There is growing consensus that 350 nm design rules will be accomplished using i-line lithography. Recent developments in i-line lithography have pushed NA and field size to acceptable levels for 64 MB DRAM manufacturing. Simpler PSM technologies may be used to augment performance in first generation 64 MB DRAM manufacturing. Depending on the topography requirements, it may be necessary to have more process latitude at critical line/space layers. I-line lithography, with conventional binary intensity masks (BIM) should provide adequate process latitude at 400 nm design rules. Incremental improvements in process latitude at feature sizes around this design rule can be obtained using attenuated phase PSM technology. This paper presents data on the implementation of BIM and various PSM technologies in conjunction with a variable NA, variable (sigma) i-line stepper. Optimization of NA and (sigma) have been performed using the various mask technologies to maximize process latitude at features sizes from 450 nm down to below 300 nm. Ultimately, a path is provided to achieve adequate lithographic performance for both first and second generation 64 MB DRAM manufacturing.
I-line lithography, together with single-layer resist processes, practically, have been limited to 0.45 micrometers design rules in the semiconductor industry. For design rules of 0.4 micrometers and below, several contrast enhanced methods have been proposed for i-line lithography, mainly phase shift masks, modified illumination methods, and surface imaging techniques, etc. This paper describes the sub-half micron process performance of 0.48 NA and 0.54 i-line steppers on various topography wafers which are suitable for 0.35 - 0.40 micrometers and 0.40 - 0.45 micrometers design rules. The latest high performance i-line resist and high contrast developing scheme have been chosen for this study. The process windows for the sub-half micron features on various topography wafers are reported. The feasibility to use these processes for the production with lower K1 is also addressed.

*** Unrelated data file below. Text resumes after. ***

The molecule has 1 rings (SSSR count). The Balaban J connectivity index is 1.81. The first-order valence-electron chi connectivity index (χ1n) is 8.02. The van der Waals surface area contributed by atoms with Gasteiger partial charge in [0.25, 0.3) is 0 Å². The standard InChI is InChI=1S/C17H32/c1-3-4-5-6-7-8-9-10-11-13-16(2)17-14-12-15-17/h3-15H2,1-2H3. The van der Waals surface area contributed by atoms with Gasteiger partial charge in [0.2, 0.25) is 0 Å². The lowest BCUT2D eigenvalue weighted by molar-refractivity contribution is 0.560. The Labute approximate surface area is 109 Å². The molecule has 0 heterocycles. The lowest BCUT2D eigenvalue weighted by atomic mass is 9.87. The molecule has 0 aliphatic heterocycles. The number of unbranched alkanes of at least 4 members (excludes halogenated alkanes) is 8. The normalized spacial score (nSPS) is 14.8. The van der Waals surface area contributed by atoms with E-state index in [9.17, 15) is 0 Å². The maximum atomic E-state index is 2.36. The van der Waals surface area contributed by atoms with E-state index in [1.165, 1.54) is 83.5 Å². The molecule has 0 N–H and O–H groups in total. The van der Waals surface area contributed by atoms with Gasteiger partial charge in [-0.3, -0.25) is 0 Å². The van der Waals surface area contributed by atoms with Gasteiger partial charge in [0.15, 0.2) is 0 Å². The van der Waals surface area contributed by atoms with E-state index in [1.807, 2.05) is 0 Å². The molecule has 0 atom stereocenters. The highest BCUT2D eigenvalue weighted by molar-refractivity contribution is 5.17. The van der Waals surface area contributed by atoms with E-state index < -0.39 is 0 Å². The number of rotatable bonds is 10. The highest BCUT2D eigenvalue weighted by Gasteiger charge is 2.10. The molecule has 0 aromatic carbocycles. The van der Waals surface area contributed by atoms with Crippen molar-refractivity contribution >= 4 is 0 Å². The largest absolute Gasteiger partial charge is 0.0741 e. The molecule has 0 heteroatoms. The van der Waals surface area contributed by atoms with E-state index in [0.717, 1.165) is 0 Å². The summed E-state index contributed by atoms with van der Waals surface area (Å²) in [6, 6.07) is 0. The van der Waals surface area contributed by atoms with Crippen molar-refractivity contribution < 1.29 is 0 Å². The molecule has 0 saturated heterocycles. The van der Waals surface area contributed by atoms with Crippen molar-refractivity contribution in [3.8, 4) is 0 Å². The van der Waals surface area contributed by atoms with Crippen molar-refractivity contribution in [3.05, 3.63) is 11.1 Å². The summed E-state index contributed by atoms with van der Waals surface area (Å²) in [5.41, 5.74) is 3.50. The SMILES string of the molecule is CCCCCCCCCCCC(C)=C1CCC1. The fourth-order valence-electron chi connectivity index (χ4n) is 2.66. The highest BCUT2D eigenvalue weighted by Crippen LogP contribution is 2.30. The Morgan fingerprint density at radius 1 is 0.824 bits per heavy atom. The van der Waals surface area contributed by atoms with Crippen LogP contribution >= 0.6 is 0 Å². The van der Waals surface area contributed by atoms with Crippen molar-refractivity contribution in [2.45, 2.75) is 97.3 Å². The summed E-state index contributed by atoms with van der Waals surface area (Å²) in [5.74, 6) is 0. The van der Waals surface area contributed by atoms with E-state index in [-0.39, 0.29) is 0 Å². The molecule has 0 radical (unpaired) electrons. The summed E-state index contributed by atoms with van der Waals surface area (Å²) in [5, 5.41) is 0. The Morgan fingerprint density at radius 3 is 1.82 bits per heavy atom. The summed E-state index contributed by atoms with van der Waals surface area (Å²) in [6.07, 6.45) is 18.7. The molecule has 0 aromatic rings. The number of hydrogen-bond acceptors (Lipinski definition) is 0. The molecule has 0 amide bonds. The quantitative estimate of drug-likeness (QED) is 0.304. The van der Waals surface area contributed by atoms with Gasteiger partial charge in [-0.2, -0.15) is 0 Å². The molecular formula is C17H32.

Many lithographic approaches to achieving 0.35 micron IC design rules have been proposed. Several years ago, the primary candidate was x-ray lithography. Today it is generally acknowledged that an optical approach will be used for such design rules. Both deep UV and i-line stepper technologies have progressed with capability to achieve 0.35pm design rules. High NA, wide-field lenses now exist for both deep UV and i-line , With the renewed interest in phase shift technology, i-line capability at 0.35pm design rules is comparable to deep UV technology.
The development of a stepper architecture that allows both wide-field i-line and deep UV lenses to be accommodated in the same body and using thru-the-lens, direct-reticle-referenced alignment method  is reported. Common improvements in the areas of stage, die-by-die leveling and environmental control allow exceptional overlay performance to be achieved for both i-line and deep UV. The use of common architecture and the same alignment method facilitates the optimum mix and match combination of i-line and deep UV at
0. 35?m design rules
Experimental investigation of stepper performance is reported in comparison to criteria established for design rules at 0.35pm. Overlay is evaluated on substrates typical of CMOS IC manufacturing. Lithographic performance is investigated using conventional techniques as well as more advanced techniques including phase shift reticles.